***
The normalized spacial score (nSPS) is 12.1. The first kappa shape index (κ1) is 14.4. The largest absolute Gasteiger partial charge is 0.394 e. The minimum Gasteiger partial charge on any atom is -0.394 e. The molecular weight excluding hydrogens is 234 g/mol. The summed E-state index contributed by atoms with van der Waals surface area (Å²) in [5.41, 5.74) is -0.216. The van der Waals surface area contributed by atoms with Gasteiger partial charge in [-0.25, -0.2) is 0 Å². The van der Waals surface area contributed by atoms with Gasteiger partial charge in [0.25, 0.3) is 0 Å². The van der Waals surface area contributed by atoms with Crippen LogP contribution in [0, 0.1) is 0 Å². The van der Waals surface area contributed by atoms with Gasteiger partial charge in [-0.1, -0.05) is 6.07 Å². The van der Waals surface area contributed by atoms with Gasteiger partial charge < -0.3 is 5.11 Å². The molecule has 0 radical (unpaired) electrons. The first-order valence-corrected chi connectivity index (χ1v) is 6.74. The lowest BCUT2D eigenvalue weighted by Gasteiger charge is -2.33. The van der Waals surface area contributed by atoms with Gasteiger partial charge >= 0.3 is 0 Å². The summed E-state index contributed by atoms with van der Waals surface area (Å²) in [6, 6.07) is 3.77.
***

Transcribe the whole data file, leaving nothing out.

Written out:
The normalized spacial score (nSPS) is 12.1. The first kappa shape index (κ1) is 14.4. The largest absolute Gasteiger partial charge is 0.394 e. The minimum Gasteiger partial charge on any atom is -0.394 e. The molecular weight excluding hydrogens is 234 g/mol. The summed E-state index contributed by atoms with van der Waals surface area (Å²) in [5.41, 5.74) is -0.216. The van der Waals surface area contributed by atoms with Gasteiger partial charge in [-0.25, -0.2) is 0 Å². The van der Waals surface area contributed by atoms with Gasteiger partial charge in [0.25, 0.3) is 0 Å². The van der Waals surface area contributed by atoms with Crippen LogP contribution in [0, 0.1) is 0 Å². The van der Waals surface area contributed by atoms with Gasteiger partial charge in [-0.1, -0.05) is 6.07 Å². The van der Waals surface area contributed by atoms with Gasteiger partial charge < -0.3 is 5.11 Å². The molecule has 0 radical (unpaired) electrons. The first-order valence-corrected chi connectivity index (χ1v) is 6.74. The lowest BCUT2D eigenvalue weighted by Gasteiger charge is -2.33. The van der Waals surface area contributed by atoms with Gasteiger partial charge >= 0.3 is 0 Å². The summed E-state index contributed by atoms with van der Waals surface area (Å²) in [6, 6.07) is 3.77.